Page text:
GREY, Ovalhouse (courtesy of Mariana Feijó) Sapphire Joy and Koko Brown (2)
Photo credit: Mariana Feijó

You have a good life: you’re strong & independent, have a place to live and food to eat. But you feel sad a lot of the time – why is this? It doesn’t make any sense.

Koko Brown is back with her new show GREY, following on from last year’s hit one-woman play WHITE. This instalment of the Colour Trilogy explores depression and black women’s mental health; it uses a similar blend of vocal loops, music and spoken word, however this time it is fully BSL-integrated – performer Sapphire Joy is with her every step of the way. The beauty of sign language being integrated into the essence of the show is that means it’s not a mere appendage, instead it holds its own narrative importance and Joy is entirely included in the story. This makes it actually quite difficult to know what to watch at times! Even if you are not versed in British Sign Language it’s fairly straightforward to follow. It just proves that it’s not at all difficult to make shows more inclusive & accessible, and also that it can be done in an imaginative & entertaining way.

For such a heavy subject, the play has quite a considerable amount of humour; whether it’s Joy getting a bit sassy, or Brown being asked to spell ‘citalopram’, there is much needed light as well as shade. The looping is another welcome inclusion, as it allows Brown to create music that can be quietly played in the background of certain scenes, as well as turned into songs that allow her to express her emotions in a very free-flowing and cathartic way.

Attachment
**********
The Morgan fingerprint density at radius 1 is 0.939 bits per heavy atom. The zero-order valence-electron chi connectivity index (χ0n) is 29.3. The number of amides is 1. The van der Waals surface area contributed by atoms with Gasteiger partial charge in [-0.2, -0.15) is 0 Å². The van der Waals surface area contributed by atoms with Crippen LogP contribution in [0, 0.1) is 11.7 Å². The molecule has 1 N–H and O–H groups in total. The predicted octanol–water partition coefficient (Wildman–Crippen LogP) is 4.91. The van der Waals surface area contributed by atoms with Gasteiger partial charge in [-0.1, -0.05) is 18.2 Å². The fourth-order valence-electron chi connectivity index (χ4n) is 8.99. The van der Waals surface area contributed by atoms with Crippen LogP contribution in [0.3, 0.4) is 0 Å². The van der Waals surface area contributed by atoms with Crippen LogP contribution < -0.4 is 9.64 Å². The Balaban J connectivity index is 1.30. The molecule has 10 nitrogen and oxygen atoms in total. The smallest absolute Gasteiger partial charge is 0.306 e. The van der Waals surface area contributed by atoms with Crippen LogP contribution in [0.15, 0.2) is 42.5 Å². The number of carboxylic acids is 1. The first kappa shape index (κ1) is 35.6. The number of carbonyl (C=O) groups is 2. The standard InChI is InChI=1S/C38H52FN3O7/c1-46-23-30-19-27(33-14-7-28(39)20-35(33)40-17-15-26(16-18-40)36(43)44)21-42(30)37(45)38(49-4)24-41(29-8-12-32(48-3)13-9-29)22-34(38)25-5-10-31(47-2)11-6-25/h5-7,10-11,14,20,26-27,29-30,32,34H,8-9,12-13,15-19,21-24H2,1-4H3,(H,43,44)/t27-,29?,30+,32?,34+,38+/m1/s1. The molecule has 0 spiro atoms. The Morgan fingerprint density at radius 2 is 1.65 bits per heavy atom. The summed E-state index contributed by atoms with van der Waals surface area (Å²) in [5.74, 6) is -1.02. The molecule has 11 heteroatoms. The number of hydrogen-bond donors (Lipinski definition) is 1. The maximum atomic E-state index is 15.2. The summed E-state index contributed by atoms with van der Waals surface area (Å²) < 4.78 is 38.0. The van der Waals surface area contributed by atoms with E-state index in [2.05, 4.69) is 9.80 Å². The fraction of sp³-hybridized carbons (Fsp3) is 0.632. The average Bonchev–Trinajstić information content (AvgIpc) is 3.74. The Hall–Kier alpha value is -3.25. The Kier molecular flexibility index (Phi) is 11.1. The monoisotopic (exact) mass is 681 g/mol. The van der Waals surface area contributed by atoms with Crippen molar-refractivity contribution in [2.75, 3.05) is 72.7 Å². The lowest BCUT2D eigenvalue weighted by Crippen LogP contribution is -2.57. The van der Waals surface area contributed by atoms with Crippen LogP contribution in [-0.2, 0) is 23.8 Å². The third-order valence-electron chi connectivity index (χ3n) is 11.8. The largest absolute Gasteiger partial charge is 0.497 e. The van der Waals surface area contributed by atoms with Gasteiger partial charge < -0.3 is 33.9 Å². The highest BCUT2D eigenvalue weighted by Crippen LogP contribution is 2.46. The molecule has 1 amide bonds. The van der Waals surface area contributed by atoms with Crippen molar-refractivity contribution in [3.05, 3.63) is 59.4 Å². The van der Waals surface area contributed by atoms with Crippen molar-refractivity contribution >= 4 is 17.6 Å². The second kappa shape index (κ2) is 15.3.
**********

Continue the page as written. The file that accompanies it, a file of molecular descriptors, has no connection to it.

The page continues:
Nicholai La Barrie’s direction presents the show in an engaging way, making good use of the performance space and keeping things quite dynamic. Emily Harwood’s set design provides an abstract & interesting backdrop with which to play, allowing the performers the freedom to move around, not getting confined to one space. The only thing that could do with a bit of tightening up is how to transition between scenes; there are a few blackouts & silences (or hurried resetting) which means it doesn’t always flow as well as it should – considering how inventive the show itself is, this side of things just needs to catch up a bit.

Mental health continues to be a big talking point, and it’s vital that works such as this continue to get produced. As we learn more, these kinds of shows can play a key role in keeping conversations going. Brown mentions that quite a few people experiencing poor mental health don’t get the help that they need (for one reason or another), and that it seems to disproportionately affect black people. Her words & performances are so raw & heartfelt that I’m sure they will resonate with people who are having a hard time – and hopefully GREY can find a wide range of audiences to help carry its message further.

GREY, Ovalhouse (courtesy of Mariana Feijó) Koko Brown and Sapphire Joy (9)
Photo credit: Mariana Feijó

My verdict? An imaginative way to keep the mental health conversation going and a great follow-up to WHITE – Koko Brown and Sapphire Joy are wonderful to watch.

Rating: 4*

GREY runs at Ovalhouse until 13 July 2019. Tickets are available online or from the box office.

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